This confrontation of Tom and George shows how the rich look down on the poor because of the difference in their social status. It represents the moral and social decay hidden by the West, and East Egg. The valley is created through industrial dumping and thus a by-product of capitalism. The people and also the environmental are suffering. Tom, Daisy, and Jordan, with their empty, void lives, are the characters represented as the formless bodies of ashes in the valley of ashes. The ashes are symbols of dead, with more self-centered and arrogant people arising from them. Every generation, the ashes pile distorting the American Dream further.

Sport (Motif)


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Describes the time period 1920; people had a lot of leisure time. The rich who have already achieved the American Dream play a variety of sports to satisfy their boredom. Through sports we are able to see the characters’ true natures. Although sports are meant for leisure and fair play there is still cheating and corruption involved. For example, Jordan cheats during her golf tournament, and Meyer Wolfsheim fixes the world championship, both purely for their own selfish gain.
“When we were on a house-party together up in Warwick, she left a borrowed car out in the rain with the top down , and then lied about it – and suddenly I remembered the story about her that had eluded me that night at Daisy’s. At her first big gold tournament there was a row that nearly reached the newspapers – a suggestion that she had moved her ball from a bad lie in the semi-final round.” This quote describes how Jordan cheated in her golf tournament, and thus illustrating the dishonesty of the rich.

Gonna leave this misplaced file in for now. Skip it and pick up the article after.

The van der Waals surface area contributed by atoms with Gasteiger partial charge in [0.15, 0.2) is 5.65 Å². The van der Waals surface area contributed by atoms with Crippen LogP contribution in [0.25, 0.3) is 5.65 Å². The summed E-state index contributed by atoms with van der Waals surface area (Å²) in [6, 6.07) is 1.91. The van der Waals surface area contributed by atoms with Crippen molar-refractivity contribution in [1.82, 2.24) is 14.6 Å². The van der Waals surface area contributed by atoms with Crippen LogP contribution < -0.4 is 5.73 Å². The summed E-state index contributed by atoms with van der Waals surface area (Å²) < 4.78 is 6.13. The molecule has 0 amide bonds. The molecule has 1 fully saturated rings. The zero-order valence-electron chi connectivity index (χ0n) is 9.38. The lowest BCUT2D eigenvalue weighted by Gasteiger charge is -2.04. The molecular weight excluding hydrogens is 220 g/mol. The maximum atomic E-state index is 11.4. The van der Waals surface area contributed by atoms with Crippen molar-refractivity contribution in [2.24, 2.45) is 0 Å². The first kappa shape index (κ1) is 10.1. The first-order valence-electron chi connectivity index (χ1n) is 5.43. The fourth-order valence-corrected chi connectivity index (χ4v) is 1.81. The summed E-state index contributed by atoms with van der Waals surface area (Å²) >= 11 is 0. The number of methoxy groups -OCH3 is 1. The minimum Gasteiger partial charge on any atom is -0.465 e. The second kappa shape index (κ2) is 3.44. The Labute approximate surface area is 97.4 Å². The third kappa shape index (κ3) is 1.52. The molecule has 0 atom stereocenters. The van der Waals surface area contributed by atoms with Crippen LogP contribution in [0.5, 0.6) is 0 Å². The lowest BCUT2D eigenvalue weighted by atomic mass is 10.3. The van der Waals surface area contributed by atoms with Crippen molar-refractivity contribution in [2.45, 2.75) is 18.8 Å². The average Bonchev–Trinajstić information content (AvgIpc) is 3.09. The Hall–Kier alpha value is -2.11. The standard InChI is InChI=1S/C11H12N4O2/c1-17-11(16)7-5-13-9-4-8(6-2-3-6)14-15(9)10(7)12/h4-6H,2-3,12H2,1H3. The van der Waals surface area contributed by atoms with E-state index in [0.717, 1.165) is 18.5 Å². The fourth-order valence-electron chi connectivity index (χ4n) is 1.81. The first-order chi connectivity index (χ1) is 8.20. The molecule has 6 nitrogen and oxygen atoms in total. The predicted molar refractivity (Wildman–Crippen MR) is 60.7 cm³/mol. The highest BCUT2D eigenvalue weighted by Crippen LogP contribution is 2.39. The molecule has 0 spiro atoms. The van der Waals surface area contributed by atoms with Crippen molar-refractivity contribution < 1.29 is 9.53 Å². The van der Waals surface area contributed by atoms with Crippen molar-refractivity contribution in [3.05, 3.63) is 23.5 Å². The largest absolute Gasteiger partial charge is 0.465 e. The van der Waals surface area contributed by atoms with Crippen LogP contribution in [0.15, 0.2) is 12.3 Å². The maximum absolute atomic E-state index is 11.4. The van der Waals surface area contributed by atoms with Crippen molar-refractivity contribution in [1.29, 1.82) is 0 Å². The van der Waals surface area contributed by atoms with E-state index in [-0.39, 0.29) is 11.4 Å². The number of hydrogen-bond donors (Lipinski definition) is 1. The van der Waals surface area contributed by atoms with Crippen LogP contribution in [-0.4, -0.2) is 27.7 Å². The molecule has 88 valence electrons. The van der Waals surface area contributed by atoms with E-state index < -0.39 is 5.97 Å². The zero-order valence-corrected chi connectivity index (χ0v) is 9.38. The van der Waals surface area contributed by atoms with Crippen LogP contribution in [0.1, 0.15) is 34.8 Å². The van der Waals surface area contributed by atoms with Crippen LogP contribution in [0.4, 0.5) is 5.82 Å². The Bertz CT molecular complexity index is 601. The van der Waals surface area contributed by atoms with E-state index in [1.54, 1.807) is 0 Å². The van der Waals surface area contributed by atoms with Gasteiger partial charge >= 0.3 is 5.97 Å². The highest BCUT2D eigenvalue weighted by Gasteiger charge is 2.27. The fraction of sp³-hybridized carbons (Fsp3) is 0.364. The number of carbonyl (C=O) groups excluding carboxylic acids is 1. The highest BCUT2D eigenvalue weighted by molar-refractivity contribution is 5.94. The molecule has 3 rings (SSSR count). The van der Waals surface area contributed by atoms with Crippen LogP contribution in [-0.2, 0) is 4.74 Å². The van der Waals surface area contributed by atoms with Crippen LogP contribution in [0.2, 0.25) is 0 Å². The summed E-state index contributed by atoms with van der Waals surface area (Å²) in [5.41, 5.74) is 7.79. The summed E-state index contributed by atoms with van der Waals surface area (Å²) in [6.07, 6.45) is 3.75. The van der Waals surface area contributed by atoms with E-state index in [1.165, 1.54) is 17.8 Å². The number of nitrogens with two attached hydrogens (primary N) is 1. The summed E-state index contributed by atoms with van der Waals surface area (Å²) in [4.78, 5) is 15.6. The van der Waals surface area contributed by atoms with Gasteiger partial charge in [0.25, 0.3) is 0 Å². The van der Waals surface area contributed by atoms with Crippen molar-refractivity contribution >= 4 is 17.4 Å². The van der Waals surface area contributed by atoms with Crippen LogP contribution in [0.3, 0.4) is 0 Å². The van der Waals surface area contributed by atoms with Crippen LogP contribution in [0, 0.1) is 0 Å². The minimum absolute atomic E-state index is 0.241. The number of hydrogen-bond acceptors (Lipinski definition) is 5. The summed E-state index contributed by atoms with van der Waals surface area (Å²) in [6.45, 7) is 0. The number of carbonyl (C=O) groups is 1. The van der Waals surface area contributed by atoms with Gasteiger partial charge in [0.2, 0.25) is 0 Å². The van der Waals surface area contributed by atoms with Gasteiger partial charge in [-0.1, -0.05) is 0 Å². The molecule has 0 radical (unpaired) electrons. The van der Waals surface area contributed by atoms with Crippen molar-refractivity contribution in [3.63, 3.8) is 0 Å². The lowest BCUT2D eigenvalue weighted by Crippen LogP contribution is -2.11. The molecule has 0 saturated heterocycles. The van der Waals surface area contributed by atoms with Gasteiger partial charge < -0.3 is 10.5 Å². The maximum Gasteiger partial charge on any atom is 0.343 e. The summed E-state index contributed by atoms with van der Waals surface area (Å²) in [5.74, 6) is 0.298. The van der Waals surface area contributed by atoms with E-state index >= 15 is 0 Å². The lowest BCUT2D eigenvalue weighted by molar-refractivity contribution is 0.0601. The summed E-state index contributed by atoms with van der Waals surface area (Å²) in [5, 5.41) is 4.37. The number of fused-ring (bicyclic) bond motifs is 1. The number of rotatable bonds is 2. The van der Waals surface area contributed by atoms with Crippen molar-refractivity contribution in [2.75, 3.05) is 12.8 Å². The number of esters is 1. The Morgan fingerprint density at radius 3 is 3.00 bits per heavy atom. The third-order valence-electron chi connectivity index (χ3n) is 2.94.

Eyes of T.J. Eckleburg

Another dominant symbol within this novel is the billboard eyes of Dr. T.J. Eckleburg. The eyes symbolize the loss of spiritual values in America. The billboard was erected to promote the business of an optometrist in Queensborough – the eyes symbolize the growing commercialism of America – life in America is all about making money, a lot of money as evidenced by the wealth of people like Tom Buchanan – a man’s success is measured in terms of how much money he is worth, not on what kind of person he may be morally. The billboard, like the spiritual values of America, is neglected – “But his eyes, dimmed a little by many paintless days, under sun and rain, brood on over the solemn dumping ground.” The old-fashioned values of America, which Nick Carraway returns to reconnect with in the mid-West are completely absent from the East, God seems to have abandoned America, leaving only Dr. T.J. Eckleburg behind to stare down with his empty eyes on people who have abandoned their spiritual values in the quest to achieve material wealth.
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Moreover, the eyes also symbolize the corruption of America’s people. The eyes of Dr. T.J. Eckleburg stare down on the main characters as they pass underneath the billboard on their way into New York City where Tom carries on his adulterous affair, where Gatsby drives Nick to meet Wolfshiem, the man who fixed the World Series, where Daisy rushes off to find a few thrills with her over, Gatsby. The eyes seem to frown down on these characters, Wilson equates T.J.’s eyes to the eyes of God. He recounts to Michaelis what he says to Myrtle after discovering his affair, “‘and I said “God knows what you’ve been doing, everything you’ve been doing. You may fool me, but you can’t fool God!”” However, Michaelis tries to point out to him that “It’s just a billboard.”